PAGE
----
Helping supervisors and managers has turned out to be pretty direct and straightforward, especially compared to the more complex cases involving mental illness, addiction, and multiple, intense emotional encounters that marked the early part of my career.
The practical, “here and now” nature of workplace problems, along with the pragmatic focus managers must have when dealing with situations on their plate now, means there’s a mutually beneficial tendency to get to the heart of the matter. It helps to have a specific, actual work product, with money invested in outcomes, requiring adequate job performance all around.
Of course, that doesn’t mean the actual human condition magically disappears from the workplace, or that emotional intensity, addiction, and mental illness are somehow banished from the workplace. But the need to be clear-eyed about the mission of the organization, and to address problems and difficulties, obligates and incentivizes getting on top of things, resolving problems as quickly, and as well, as possible.
That’s why I found workplace “problems” not that complicated, and managers pretty well motivated to dialogue about getting on top of those problems. Even in “employment at will” situations, when a manager could simply get rid of someone they identified as a problem, almost never was that the first option. Most organizations have policies around performance issues and discipline for good reasons. Being arbitrary and capricious generate their own problems, and are seldom part of any healthy workplace culture.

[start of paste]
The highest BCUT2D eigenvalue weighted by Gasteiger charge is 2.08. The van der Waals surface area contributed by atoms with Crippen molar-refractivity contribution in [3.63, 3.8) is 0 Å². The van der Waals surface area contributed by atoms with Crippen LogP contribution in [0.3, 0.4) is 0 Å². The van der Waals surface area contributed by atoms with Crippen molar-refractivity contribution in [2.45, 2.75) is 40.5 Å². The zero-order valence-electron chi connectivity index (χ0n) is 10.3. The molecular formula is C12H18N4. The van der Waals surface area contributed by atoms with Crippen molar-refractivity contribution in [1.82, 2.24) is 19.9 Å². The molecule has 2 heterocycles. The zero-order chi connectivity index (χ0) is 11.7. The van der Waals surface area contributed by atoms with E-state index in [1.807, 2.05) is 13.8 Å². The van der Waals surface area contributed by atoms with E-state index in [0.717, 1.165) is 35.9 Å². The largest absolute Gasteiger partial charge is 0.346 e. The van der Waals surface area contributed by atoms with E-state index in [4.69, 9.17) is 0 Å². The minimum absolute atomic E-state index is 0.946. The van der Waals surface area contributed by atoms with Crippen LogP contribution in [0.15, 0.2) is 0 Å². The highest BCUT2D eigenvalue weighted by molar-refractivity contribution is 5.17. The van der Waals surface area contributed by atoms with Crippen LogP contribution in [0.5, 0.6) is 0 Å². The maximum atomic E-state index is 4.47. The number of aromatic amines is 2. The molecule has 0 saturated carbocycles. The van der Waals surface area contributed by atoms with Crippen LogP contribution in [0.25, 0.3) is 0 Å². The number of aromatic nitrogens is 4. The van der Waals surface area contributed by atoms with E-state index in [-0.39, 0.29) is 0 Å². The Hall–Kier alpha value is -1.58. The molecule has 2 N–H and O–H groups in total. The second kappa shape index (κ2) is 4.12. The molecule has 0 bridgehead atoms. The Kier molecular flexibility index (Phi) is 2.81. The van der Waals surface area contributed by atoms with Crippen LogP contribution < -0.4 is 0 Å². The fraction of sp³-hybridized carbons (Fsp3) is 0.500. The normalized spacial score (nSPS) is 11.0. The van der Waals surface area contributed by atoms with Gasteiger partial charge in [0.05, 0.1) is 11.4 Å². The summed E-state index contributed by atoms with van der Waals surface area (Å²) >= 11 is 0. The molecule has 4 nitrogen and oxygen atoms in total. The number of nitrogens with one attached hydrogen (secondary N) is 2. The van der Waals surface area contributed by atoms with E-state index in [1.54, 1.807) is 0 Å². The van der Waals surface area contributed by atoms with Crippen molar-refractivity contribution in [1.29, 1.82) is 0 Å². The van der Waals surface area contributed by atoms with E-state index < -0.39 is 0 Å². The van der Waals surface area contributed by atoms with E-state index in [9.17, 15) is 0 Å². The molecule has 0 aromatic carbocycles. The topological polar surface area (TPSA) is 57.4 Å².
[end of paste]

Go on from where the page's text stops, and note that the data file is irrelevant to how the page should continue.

Often, a manager might ventilate his or her frustrations about the situation, but then on their own show that they really already knew, without much coaching from me, what needed to happen from here forward. It mostly ended up that conversations – crucial communication – needed to occur at the workplace directly with the employees regarding the problem at hand, and that the role of manager evokes competent managerial behavior.
Needless to say, consultation with, and support from, “above” helps a lot. Most often it’s there. But sometimes it isn’t, and that’s where things can get sticky. And that’s also where, fortunately, I’ve been able to be helpful.